There are already a number of investigations on the coating or loading of catheter materials with antimicrobial substances, mainly with antibiotics (11-15, 16). Such systems show in part good in vitro performances; in a few cases there have already been clinical trials with antimicrobial-coated catheters (11, 17).

Development of resistance to commonly used antibiotics, for instance, due to resistant 11 1 Staphylococcus aureus strains (see M.E. Reverdy et al., "Evolution de la resistance aux antibiotiques et aux antiseptiques de souches hospitalibres de Staphylococcus aureus isoldes de 1980 A 1991" published in Pathologie Biologie, 1993, Vol. 41, No. 9 897-904), is a further factor which makes difficult the management of infections in hospitals and favors any possible employment of antibiotics not yet utilized in the clinical practice.

According to one aspect of the present invention there is provided a central venous polyurethane catheter with a thin hydrophilic layer on the surfaces loaded with an antibiotic of the ramoplanin group or any mixture 15 thereof, in a concentration sufficient to inhibit the bacterial colonization of the catheter after its insertion into the patient. The catheters of this invention can be maintained in place for the desired period without incurring severe complications for the 20 catheterized patient.

According to in vitro experiments described by B. Jansen et al. it has been found that teicoplanin has appropriate biological and physico-chemical characteristics to allow absorption on the thin hydrophilic layer coating the surfaces of certain central venous polyurethane catheters. The release of antibacterially active concentrations of the substance in an elution fluid is taken as an effect which may be correlated with the prevention of the bacterial colonization of the catheter and, therefore, the development of an infection in a patient.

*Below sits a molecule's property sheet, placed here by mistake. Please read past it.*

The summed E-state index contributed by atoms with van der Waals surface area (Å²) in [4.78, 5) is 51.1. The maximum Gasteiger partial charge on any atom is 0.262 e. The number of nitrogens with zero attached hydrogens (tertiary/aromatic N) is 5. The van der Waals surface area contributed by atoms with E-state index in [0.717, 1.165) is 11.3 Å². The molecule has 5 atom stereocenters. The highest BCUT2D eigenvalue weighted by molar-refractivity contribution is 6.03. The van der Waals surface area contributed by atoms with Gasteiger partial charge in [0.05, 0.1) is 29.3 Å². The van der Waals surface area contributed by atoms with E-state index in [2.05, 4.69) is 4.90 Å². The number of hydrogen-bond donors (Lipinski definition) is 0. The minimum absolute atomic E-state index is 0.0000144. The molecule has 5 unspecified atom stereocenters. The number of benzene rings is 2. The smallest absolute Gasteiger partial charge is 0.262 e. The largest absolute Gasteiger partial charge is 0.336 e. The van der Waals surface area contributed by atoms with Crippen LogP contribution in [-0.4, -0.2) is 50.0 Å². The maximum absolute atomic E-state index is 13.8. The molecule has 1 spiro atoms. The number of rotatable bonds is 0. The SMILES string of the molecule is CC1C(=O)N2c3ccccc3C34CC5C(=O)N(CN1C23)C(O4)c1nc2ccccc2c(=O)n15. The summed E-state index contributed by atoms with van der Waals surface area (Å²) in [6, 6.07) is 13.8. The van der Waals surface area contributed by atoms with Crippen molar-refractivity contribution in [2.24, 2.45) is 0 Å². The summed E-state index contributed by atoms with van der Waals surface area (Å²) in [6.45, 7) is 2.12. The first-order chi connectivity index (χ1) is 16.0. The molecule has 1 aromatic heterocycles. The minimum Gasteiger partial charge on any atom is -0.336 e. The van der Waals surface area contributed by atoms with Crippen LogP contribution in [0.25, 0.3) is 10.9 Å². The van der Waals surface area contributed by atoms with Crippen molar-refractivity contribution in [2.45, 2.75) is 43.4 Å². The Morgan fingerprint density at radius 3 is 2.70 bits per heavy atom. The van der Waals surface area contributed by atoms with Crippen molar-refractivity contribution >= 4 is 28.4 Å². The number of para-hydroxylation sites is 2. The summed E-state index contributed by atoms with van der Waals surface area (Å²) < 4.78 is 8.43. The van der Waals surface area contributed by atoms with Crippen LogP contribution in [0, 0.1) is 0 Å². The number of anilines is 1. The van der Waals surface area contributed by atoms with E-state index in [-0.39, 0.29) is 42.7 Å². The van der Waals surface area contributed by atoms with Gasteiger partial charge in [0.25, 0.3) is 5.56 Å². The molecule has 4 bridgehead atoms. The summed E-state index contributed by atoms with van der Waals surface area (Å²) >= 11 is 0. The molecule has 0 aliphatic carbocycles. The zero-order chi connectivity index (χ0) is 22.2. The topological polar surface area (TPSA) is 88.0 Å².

Following the generic indications given by the same authors, the glyco or lipopeptide antibiotics such as vancomycin, daptomycin and ramoplanin would not

~I

WO 95/21636 PCTIEP95/00355 4 appear to be useful for the preparation of central venous catheters preventing the catheter related infections in view of their poor absorption/release properties.

According to this invention, it has been surprisingly discovered that the central venous polyurethane catheters with a thin hydrophilic layer on the surfaces loaded with an antibiotic of the ramoplanin group or any mix.ture thereof, are effective in inhibiting development of bacterial colonization and preventing catheter related infections after the insertion into the patients.

Therefore, a further aspact of this i vention is a or vn&oc~w.4i o eq iwolietlCe. Omethod of preventing/ catheter related infections in a patient in need of application of a 'central venous catheter, such method consisting in the insertion into the patient of a central venous polyurethane catheter with a thin hydrophilic layer on the surfaces loaded with an antibiotic of the ramoplanin group or any mixture thereof.

Ramoplanin is an International Non-Proprietary Name which identifies the antibiotic complex originally designated as A/16686.

Antibiotic A/16686 is an antibiotic produced by Actinoplanes sp. ATCC 33076 active against aerobic and anaerobic gram-positive bacteria, including methicillin-resistant Staphylococci and bacteria resistant to ampicillin and erythromicin and it is described in U.S. Patent 4,303,646 together with its manufacture process and pharmaceutical composition containing it.